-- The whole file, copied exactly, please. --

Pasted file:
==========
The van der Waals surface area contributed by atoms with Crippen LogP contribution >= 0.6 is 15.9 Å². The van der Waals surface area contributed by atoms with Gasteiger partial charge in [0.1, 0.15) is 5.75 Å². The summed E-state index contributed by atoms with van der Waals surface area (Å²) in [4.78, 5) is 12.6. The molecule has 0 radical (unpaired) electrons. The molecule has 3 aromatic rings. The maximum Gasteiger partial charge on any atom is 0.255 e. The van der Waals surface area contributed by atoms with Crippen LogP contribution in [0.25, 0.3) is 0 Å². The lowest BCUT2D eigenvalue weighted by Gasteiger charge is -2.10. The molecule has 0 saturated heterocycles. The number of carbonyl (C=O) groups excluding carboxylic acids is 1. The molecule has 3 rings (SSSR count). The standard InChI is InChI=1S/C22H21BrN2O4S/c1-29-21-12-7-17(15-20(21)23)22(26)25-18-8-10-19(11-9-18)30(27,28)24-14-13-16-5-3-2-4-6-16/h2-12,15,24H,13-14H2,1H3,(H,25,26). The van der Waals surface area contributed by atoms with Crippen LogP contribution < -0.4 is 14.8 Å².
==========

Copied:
The van der Waals surface area contributed by atoms with Crippen LogP contribution >= 0.6 is 15.9 Å². The van der Waals surface area contributed by atoms with Gasteiger partial charge in [0.1, 0.15) is 5.75 Å². The summed E-state index contributed by atoms with van der Waals surface area (Å²) in [4.78, 5) is 12.6. The molecule has 0 radical (unpaired) electrons. The molecule has 3 aromatic rings. The maximum Gasteiger partial charge on any atom is 0.255 e. The van der Waals surface area contributed by atoms with Crippen LogP contribution in [0.25, 0.3) is 0 Å². The lowest BCUT2D eigenvalue weighted by Gasteiger charge is -2.10. The molecule has 0 saturated heterocycles. The number of carbonyl (C=O) groups excluding carboxylic acids is 1. The molecule has 3 rings (SSSR count). The standard InChI is InChI=1S/C22H21BrN2O4S/c1-29-21-12-7-17(15-20(21)23)22(26)25-18-8-10-19(11-9-18)30(27,28)24-14-13-16-5-3-2-4-6-16/h2-12,15,24H,13-14H2,1H3,(H,25,26). The van der Waals surface area contributed by atoms with Crippen LogP contribution < -0.4 is 14.8 Å².